New Orleans is a romanticized city and it deserves to be one. The clock ticks more slowly in the crescent city. People laugh more easily, people kiss, people love, there is joy all to the beat of city like no other in the world. However, New Orleans has a grizzly side and it’s not for everyone. Our sidewalks are twisted, our weather sticky and our romance comes with a certain untamed mentality.
People romanticize New Orleans but rarely know much about it. Yes, people know about jazz, blues, Creole food and Mardi Gras but rarely do they mention that NOLA was the place where the first literature magazine of Louisiana was printed–by black men and French poets in 1840. By that time the city had a prosperous class of free black artists, businessmen, sculptors, skilled laborers and property owners. In more modern history New Orleans has become a great black city where African-Americans have come together time and time again to form the strongest African-American culture in the land.
This is not to diminish the horrors of slavery. Louisiana had plantations that stretched from one side of the state to the other, and the slave trade was in the St Louis Hotel square in New Orleans but never in our history was it all “have and have not.”
Through the Civil War, the labor riots of the 1920’s and segregation New Orleans became a home for blacks in a way few American cities ever have been. Dillard University and Xavier became two of the most outstanding black universities in the U.S. and once the battles of segregation were won the black middle class rose and entered all levels of society in a way that is absent in many Western and Northern cities today.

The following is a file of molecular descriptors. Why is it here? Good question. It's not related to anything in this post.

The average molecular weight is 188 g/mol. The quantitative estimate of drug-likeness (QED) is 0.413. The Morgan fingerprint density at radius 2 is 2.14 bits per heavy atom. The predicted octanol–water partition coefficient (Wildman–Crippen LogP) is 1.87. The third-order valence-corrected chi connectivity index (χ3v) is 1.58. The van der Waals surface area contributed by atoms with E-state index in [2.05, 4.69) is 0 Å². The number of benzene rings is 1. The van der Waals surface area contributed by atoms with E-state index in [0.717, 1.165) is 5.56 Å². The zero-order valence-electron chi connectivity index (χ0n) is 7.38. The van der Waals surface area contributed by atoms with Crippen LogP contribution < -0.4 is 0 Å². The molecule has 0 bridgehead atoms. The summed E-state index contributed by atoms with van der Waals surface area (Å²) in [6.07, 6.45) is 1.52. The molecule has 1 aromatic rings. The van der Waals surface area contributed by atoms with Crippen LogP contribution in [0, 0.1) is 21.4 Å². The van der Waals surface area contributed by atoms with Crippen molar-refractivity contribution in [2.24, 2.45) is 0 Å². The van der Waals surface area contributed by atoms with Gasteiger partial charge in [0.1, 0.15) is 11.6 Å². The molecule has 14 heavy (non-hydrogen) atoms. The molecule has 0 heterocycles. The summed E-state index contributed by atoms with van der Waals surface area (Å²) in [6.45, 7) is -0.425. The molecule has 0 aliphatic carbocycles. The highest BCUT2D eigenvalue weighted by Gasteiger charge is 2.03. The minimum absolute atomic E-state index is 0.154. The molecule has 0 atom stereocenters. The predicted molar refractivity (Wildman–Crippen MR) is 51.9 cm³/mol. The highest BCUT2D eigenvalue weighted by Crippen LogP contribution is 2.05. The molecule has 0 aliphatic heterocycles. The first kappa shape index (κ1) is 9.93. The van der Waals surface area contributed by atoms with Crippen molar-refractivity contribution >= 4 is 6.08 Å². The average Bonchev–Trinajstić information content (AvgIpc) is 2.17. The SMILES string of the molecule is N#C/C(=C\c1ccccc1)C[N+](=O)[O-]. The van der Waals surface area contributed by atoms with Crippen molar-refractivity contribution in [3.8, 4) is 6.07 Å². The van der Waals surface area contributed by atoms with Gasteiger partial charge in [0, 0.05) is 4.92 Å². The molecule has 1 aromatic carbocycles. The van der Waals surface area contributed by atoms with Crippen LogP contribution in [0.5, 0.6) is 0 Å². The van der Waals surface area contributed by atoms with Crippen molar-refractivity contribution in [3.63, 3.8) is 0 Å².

And then nature did what the Civil War could not. It did what racism and fights over segregation could not. It laid a city to waste. Furthermore our government failed us. Why did the U.S. ask a city cherished by millions, criticized by some and ignored by none to fight for it’s own life for so long?
But when the waters cleared, we did the only thing that New Orleanians could do…we rebuilt. New Orleans became one of the fastest growing cities in the U.S. We became the Hollywood of the South and the Silicon Valley of the South in a few short years. Our politics changed under the guise of new government. Yes poverty still exists and yes corruption is still prevalent but the Big Easy has grown.
As we rebuilt we were joined by other Americans who took up the call to rebuild the city that care forgot. They came as volunteers and they came as students and some stayed. We could not have rebuilt without them. Rebuilding New Orleans was the moral challenge of a generation and it has been and continues to be met.
That rebuilding has come at a cost. Now they have begun to buy homes in previously run down neighborhoods. Low income areas where families once thrived are now home to recent grads from New York and San Francisco. This has driven up property values and driven out families and musicians where they have lived for generations. They pass laws that seek to tame and regulate the wild nature of NOLA. Places where blacks musicians have gathered for 200 years to play African drums are being banned because of noise. These movements do more than threaten the untamed nature of the city they can threaten a history. A population with money will always have ripple effects that can negatively impact a society. Click here for Spike Lee’s take on gentrification.
I am forever grateful for those who came to rebuild New Orleans. I was right there with you. However we must be aware of our impact and intent when we seek to develop a place. We should be aware of the history and respect local culture. If we tame New Orleans, if we replace our Collards with Kale what will be left of our culture that our American brothers and sisters were drawn to in the beginning?